The Narra Tree

Essay by PaperNerd ContributorHigh School, 12th grade July 2001

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"Leave me here", I said. "I'm just going to sit down for awhile". That was half an hour ago. So here I am. Sitting. Waiting.

There's something about the smell of the air on a hot day. As the sun beats down on the grass, the earthy stench wafts up towards me, in waves. If I stick my tongue out right now, I know I'll be able to taste it, to lick it up like ice cream as it coats my tiny taste buds. It is a blinding smell that I can feel in my eyes. It rings in my ears. I want to cover them "“ my ears, my eyes, my nose, my mouth. I want to cover my entire face with my arms. It is the air. It's touching me.

Even under the shade of the Narra, I have to shield my eyes from the sunlight reflecting off of the grass.

In every unruly blade, I can see the rays. I turn away from the sun (I turn to the rooted giant behind me). Its trunk is enormous. I look up and feel dwarfed by its imposing stature. Its silence daunts me"¦it stands there, like a wall of hard, dead rock, and says nothing. And then suddenly, I notice a single ray of sunlight burning a hole through the thick constellation of leaves that give me shade. A bird is perched atop one of the tree's branches, preening its feathers. I see bugs, crawling, swarming in and out of the cracks in the tough, black-brown bark. The hundreds of dark orifices that mark its surface are like open mouths, jaggedly twisted into expressions of horror, of happiness and of surprise. They smile at me mockingly, and I have to smile back. It is not so daunting anymore.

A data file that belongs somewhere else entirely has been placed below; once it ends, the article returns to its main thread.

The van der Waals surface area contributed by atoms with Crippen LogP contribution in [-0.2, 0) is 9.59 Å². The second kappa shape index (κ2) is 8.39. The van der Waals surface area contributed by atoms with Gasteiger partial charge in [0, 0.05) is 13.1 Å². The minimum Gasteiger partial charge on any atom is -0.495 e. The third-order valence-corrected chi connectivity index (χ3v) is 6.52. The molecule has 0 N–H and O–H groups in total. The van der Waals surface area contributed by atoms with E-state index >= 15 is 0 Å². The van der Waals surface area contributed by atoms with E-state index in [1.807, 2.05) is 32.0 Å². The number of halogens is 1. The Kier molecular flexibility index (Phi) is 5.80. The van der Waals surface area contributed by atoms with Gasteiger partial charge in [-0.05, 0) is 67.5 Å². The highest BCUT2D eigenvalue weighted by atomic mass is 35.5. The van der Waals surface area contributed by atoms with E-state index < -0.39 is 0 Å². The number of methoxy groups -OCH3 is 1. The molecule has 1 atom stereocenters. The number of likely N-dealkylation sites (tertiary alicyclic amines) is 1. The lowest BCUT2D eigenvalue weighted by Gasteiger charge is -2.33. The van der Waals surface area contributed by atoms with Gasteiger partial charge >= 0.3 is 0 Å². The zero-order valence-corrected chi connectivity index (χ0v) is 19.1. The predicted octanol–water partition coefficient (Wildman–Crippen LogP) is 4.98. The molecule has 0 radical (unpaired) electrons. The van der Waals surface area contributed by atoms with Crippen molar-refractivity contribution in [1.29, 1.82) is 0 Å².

I look down. Dead leaves are strewn at my feet. Some look like they've been there for years; others have just recently taken leave of the branches. The stone bench beneath me does not want me there. My bones are poking through the fullness of my behind; any position I sit in is uncomfortable. I try not to make a sound as I take one leg and cross it over the other. But the leaves know, and they crackle and crunch in dry protest. I am restless and frustrated, as are the leaves.

It's been more than an hour. I'm still here. Sitting. Waiting.